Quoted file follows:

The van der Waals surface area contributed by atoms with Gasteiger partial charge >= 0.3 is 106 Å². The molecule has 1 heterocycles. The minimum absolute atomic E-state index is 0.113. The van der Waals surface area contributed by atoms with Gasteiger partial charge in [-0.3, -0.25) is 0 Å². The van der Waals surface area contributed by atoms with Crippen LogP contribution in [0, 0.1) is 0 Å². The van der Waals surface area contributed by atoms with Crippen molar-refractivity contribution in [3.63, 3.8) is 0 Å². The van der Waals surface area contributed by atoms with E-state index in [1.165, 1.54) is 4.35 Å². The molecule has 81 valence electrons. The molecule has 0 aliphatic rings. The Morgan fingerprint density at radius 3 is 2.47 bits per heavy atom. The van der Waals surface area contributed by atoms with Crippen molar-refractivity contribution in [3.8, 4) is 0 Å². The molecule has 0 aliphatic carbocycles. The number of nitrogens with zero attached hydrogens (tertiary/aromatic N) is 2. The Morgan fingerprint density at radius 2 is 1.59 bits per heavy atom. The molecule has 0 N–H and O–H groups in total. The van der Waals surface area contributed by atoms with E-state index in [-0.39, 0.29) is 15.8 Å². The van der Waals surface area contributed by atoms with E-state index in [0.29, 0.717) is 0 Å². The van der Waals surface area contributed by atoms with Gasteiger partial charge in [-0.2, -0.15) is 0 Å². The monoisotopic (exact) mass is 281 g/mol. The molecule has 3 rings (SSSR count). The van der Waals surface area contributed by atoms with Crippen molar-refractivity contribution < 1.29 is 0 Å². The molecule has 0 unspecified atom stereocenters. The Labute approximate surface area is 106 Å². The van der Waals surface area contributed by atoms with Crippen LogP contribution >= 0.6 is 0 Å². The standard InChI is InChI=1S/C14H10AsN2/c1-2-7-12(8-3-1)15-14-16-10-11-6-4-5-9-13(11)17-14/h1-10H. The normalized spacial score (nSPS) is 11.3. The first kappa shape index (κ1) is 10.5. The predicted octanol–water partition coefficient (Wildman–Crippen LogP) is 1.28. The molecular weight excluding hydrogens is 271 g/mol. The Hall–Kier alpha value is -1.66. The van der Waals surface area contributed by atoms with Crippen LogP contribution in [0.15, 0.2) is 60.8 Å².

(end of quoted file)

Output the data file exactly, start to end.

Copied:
The van der Waals surface area contributed by atoms with Gasteiger partial charge >= 0.3 is 106 Å². The molecule has 1 heterocycles. The minimum absolute atomic E-state index is 0.113. The van der Waals surface area contributed by atoms with Gasteiger partial charge in [-0.3, -0.25) is 0 Å². The van der Waals surface area contributed by atoms with Crippen LogP contribution in [0, 0.1) is 0 Å². The van der Waals surface area contributed by atoms with Crippen molar-refractivity contribution in [3.63, 3.8) is 0 Å². The van der Waals surface area contributed by atoms with E-state index in [1.165, 1.54) is 4.35 Å². The molecule has 81 valence electrons. The molecule has 0 aliphatic rings. The Morgan fingerprint density at radius 3 is 2.47 bits per heavy atom. The van der Waals surface area contributed by atoms with Crippen molar-refractivity contribution in [3.8, 4) is 0 Å². The molecule has 0 aliphatic carbocycles. The number of nitrogens with zero attached hydrogens (tertiary/aromatic N) is 2. The Morgan fingerprint density at radius 2 is 1.59 bits per heavy atom. The molecule has 0 N–H and O–H groups in total. The van der Waals surface area contributed by atoms with E-state index in [-0.39, 0.29) is 15.8 Å². The van der Waals surface area contributed by atoms with E-state index in [0.29, 0.717) is 0 Å². The van der Waals surface area contributed by atoms with Gasteiger partial charge in [-0.2, -0.15) is 0 Å². The monoisotopic (exact) mass is 281 g/mol. The molecule has 3 rings (SSSR count). The van der Waals surface area contributed by atoms with Crippen molar-refractivity contribution < 1.29 is 0 Å². The molecule has 0 unspecified atom stereocenters. The Labute approximate surface area is 106 Å². The van der Waals surface area contributed by atoms with Crippen LogP contribution >= 0.6 is 0 Å². The standard InChI is InChI=1S/C14H10AsN2/c1-2-7-12(8-3-1)15-14-16-10-11-6-4-5-9-13(11)17-14/h1-10H. The normalized spacial score (nSPS) is 11.3. The first kappa shape index (κ1) is 10.5. The predicted octanol–water partition coefficient (Wildman–Crippen LogP) is 1.28. The molecular weight excluding hydrogens is 271 g/mol. The Hall–Kier alpha value is -1.66. The van der Waals surface area contributed by atoms with Crippen LogP contribution in [0.15, 0.2) is 60.8 Å².